Clam Chowder Variations:
This is a fairly traditional red clam chowder recipe, but you can add other ingredients to customize this dish to your tastes.
- Meat: Instead of bacon, try salt pork, pancetta or even diced cubed ham.
- Vegetables: Try adding green bell pepper or red pepper, or greens like kale or spinach to add more nutrition to the dish. You can also add some delicious white beans for extra protein too - more on that below in recipe notes.
- Seafood: You can turn this into a seafood chowder by adding shrimp, mussels, crab or fish.
Do I Have to Use Fresh Clams to make Clam Chowder?
No you don’t. Frozen clams are also an option. (Use 8-10 ounces of frozen clams in making this soup). And if fresh is not an options there’s always canned chopped clams and clam broth. If using canned clams use 2 10-ounce cans of baby clams, drained and stir them in to the pot close to the end of cooking time. You can also do a mix of some canned and some fresh if you like.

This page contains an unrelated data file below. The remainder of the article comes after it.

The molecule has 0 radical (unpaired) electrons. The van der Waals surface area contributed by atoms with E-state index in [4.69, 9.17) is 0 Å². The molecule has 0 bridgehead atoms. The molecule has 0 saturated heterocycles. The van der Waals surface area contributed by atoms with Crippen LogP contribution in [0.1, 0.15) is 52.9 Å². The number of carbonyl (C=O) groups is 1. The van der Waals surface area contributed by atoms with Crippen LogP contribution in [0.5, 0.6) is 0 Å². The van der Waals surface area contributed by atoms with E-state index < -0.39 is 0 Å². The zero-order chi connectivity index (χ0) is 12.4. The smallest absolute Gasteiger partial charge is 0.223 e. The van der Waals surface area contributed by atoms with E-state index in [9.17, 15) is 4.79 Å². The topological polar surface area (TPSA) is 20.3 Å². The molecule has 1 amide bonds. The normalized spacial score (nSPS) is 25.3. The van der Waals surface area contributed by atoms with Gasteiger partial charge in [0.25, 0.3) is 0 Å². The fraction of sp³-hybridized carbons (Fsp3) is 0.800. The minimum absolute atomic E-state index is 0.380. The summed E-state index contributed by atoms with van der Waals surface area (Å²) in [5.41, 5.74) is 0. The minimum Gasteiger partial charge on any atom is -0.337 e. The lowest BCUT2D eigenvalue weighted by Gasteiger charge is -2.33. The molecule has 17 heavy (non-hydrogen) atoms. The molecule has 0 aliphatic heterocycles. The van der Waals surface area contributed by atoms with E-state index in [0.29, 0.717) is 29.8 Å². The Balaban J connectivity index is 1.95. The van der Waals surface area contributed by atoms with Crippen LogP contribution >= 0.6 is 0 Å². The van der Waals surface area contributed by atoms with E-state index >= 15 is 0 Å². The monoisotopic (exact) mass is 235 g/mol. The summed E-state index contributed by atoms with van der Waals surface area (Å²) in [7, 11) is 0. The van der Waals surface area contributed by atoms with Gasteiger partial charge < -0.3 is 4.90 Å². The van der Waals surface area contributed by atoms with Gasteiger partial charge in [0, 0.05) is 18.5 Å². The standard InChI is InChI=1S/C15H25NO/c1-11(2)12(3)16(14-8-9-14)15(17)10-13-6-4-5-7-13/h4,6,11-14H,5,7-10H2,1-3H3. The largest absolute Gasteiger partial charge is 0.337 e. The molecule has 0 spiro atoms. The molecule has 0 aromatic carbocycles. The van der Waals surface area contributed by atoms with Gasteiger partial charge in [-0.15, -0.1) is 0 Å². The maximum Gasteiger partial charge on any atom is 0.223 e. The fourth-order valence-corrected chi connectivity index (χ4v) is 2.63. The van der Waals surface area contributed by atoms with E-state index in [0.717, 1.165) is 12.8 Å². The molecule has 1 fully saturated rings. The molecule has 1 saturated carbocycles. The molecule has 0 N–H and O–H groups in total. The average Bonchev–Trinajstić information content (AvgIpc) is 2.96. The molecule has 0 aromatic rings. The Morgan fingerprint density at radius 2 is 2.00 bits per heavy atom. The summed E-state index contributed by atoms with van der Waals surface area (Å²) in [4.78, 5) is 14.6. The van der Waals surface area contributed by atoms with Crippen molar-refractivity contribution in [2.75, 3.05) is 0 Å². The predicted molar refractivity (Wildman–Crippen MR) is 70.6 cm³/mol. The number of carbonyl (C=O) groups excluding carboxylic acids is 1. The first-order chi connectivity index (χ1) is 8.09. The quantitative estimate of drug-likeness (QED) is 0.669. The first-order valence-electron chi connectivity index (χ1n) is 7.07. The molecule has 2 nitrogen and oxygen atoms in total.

What type of Fresh Hard clams should I use in a Manhattan clam chowder
Fresh clams are always more delicious and it really depends on what you like in your clam chowder. Most fishmongers will carry a variety of them and many supermarket seafood departments also have them. The ones commonly used in chowders are either the Littleneck, Topneck, Cherrystone or if you prefer larger ones you can also use Quahogs. You can use any size for chowder but the larger ones yield larger clam meat and more ideal if you are steaming them separately from the soup, removing them from their shells, chopping them and then adding them to the soup.
How to prepare and clean fresh clams:
This is really easy and there’s no need to stress about cooking and enjoying fresh clams. Here are a few no fail ways to clean and prep them so you can enjoy them in this soup or in any other dish:
- First, gently TAP any clams with open shells against the counter top. Discard any clams that do not close their shells within a few minutes or that have cracked or chipped shells.
- Soak your clams for 20 min to 1 hour in cold fresh water just before cooking. As the clams breathe they filter water. When the fresh water is filtered, the clam pushes salt water and sand out of their shells. After 20 minutes, the clams will have cleaned themselves of much of the salt and sand they have collected.
- When you’re ready to cook, lift each clam from the water. SCRUB and RINSE clams under cold running water with a stiff brush to remove debris. And then you are ready to use them.